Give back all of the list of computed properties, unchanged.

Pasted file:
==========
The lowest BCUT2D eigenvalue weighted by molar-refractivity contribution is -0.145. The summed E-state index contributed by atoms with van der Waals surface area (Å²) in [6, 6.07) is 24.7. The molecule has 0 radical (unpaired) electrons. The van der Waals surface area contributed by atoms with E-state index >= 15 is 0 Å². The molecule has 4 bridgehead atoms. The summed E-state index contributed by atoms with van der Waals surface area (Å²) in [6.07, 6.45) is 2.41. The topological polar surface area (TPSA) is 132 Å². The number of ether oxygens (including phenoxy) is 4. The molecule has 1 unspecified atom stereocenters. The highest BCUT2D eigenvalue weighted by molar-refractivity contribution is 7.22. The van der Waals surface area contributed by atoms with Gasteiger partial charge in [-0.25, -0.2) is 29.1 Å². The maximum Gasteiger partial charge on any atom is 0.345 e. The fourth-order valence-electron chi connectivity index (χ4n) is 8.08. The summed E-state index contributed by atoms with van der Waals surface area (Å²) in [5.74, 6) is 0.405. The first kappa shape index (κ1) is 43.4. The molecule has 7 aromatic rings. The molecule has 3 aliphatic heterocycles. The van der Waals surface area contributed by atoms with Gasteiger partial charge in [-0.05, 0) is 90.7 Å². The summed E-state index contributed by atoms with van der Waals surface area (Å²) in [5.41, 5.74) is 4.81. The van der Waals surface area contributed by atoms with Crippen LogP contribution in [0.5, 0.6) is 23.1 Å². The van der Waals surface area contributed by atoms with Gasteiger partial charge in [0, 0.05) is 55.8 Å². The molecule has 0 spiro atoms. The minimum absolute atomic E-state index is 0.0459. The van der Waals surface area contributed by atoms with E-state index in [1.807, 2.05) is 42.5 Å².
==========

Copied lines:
The lowest BCUT2D eigenvalue weighted by molar-refractivity contribution is -0.145. The summed E-state index contributed by atoms with van der Waals surface area (Å²) in [6, 6.07) is 24.7. The molecule has 0 radical (unpaired) electrons. The van der Waals surface area contributed by atoms with E-state index >= 15 is 0 Å². The molecule has 4 bridgehead atoms. The summed E-state index contributed by atoms with van der Waals surface area (Å²) in [6.07, 6.45) is 2.41. The topological polar surface area (TPSA) is 132 Å². The number of ether oxygens (including phenoxy) is 4. The molecule has 1 unspecified atom stereocenters. The highest BCUT2D eigenvalue weighted by molar-refractivity contribution is 7.22. The van der Waals surface area contributed by atoms with Gasteiger partial charge in [-0.25, -0.2) is 29.1 Å². The maximum Gasteiger partial charge on any atom is 0.345 e. The fourth-order valence-electron chi connectivity index (χ4n) is 8.08. The summed E-state index contributed by atoms with van der Waals surface area (Å²) in [5.74, 6) is 0.405. The first kappa shape index (κ1) is 43.4. The molecule has 7 aromatic rings. The molecule has 3 aliphatic heterocycles. The van der Waals surface area contributed by atoms with Gasteiger partial charge in [-0.05, 0) is 90.7 Å². The summed E-state index contributed by atoms with van der Waals surface area (Å²) in [5.41, 5.74) is 4.81. The van der Waals surface area contributed by atoms with Crippen LogP contribution in [0.5, 0.6) is 23.1 Å². The van der Waals surface area contributed by atoms with Gasteiger partial charge in [0, 0.05) is 55.8 Å². The molecule has 0 spiro atoms. The minimum absolute atomic E-state index is 0.0459. The van der Waals surface area contributed by atoms with E-state index in [1.807, 2.05) is 42.5 Å².